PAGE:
You might have seen reports on the news this week that some of the Chibok girls kidnapped by Boko Haram in April 2014 have been forced to join the terrorist group. The claims were made by a witness in a BBC Panorama documentary. Shockingly, they say that some of the girls are now being used to terrorise other captives, and are even carrying out executions themselves.
The reports come from three women who claim they were held in the same camps as some of the Chibok girls. An escapee called Miriam described meeting some of the Chibok girls whilst in captivity. She said they were housed separately from the other captives, that the girls had been ‘brainwashed’ and that she had witnessed some of them kill several men in her village.
“They were Christian men. They [the Boko Haram fighters] forced the Christians to lie down. Then the girls cut their throats.”
The testimony cannot be verified but Amnesty International says other girls kidnapped by Boko Haram have been forced to fight.
Open Doors workers in Nigeria have heard similar claims. We, too, have been unable to confirm them independently, but such forced participation would be in line with Boko Haram practice.
In the programme, a girl using the pseudonym Faith described how Boko Haram fighters tried to force her to convert from Christianity to their version of Islam.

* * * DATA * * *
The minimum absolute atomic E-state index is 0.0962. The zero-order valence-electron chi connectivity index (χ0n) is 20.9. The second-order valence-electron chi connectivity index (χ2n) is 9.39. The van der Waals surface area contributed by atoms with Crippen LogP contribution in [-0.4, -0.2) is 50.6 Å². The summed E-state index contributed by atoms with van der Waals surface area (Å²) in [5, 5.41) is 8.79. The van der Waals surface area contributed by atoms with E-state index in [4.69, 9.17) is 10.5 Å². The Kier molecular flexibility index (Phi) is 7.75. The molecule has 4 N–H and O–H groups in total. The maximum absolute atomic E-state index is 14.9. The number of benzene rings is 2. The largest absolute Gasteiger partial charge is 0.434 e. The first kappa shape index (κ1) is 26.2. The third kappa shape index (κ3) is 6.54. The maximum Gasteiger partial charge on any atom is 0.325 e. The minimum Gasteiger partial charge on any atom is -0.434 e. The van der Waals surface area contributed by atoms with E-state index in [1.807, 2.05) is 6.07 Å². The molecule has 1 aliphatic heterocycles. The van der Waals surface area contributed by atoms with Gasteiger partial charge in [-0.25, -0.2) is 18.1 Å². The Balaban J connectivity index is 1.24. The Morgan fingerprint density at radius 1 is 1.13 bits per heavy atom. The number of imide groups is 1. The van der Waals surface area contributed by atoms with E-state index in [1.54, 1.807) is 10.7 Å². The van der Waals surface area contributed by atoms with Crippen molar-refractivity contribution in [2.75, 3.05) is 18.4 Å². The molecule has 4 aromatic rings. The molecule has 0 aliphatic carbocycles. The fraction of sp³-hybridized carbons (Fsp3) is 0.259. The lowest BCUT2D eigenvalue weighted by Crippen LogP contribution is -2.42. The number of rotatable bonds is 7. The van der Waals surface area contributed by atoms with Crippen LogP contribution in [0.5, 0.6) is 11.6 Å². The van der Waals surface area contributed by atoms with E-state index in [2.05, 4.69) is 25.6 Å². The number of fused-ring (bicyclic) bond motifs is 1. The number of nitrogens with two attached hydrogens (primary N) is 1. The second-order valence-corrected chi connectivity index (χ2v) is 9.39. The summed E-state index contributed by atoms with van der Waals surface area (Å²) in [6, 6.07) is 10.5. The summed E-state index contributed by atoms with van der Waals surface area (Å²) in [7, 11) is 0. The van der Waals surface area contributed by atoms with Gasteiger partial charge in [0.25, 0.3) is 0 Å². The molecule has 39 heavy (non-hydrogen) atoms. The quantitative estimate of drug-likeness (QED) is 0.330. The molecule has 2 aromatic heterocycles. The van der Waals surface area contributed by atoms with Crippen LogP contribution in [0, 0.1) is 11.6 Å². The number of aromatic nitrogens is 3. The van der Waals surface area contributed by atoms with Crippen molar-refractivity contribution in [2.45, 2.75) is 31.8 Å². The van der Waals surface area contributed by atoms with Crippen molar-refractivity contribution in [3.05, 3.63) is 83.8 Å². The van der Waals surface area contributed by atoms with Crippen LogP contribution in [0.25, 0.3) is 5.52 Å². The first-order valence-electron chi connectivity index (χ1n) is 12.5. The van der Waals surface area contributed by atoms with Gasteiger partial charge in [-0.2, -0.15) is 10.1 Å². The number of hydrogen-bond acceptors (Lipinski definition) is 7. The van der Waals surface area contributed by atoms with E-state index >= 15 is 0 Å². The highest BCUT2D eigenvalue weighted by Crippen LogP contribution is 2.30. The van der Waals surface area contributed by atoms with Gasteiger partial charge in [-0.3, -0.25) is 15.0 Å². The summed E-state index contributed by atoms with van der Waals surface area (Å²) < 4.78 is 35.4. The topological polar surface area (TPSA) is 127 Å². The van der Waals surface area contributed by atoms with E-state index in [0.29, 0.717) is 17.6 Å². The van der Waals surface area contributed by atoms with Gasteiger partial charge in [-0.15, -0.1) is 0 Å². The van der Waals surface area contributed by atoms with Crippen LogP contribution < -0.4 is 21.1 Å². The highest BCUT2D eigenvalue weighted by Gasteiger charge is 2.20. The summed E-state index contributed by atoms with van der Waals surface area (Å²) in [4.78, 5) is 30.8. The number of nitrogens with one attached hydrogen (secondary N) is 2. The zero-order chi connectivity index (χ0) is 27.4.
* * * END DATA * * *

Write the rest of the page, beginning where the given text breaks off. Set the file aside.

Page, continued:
“Every day at dawn they would come and throw water over us and order us to wake up and start praying.” She described how she refused to take part in the execution of a captured soldier.
Miriam is pregnant with the child of a member of Boko Haram. Beatings, torture, rape, forced marriages and pregnancies were common in Boko Haram camps, according to Dr Fatima Akilu, the woman in charge of Nigeria’s counter-violence and extremism programme. She is currently looking after around 300 of the recently rescued women and children. Dr Akilu said: “Recovery is going to be slow, it’s going to be long.”
Open Doors is providing an extensive trauma counselling programme to help people like Miriam and Faith. We are training local Christians in trauma counselling, using a mixture of biblical teaching and counselling techniques.
We are also providing specialised training for pastors. Most of these pastors have little or no training in counselling, so Open Doors staff are helping them with basic counselling techniques, focused on one-on-one counselling. Many of the pastors are in shock themselves, having seen their congregations brutally and violently attacked, so we are also assisting them to understand their own emotions and behavioural changes.
One Open Doors worker in west Africa said: “The emotional impact on the people of Nigeria is unimaginable… The aftermath of this crisis will offer the church one of her biggest opportunities, but also one of her biggest challenges to be instruments of healing in the hands of the Lord. Open Doors, over many years of involvement in northern Nigeria, has worked to prepare and equip Christians for dynamic ministry in times such as these.
“Pray that the local and international body of Christ will be able to rise to this occasion through practical and emotional help and through prayer for massively traumatised people.”
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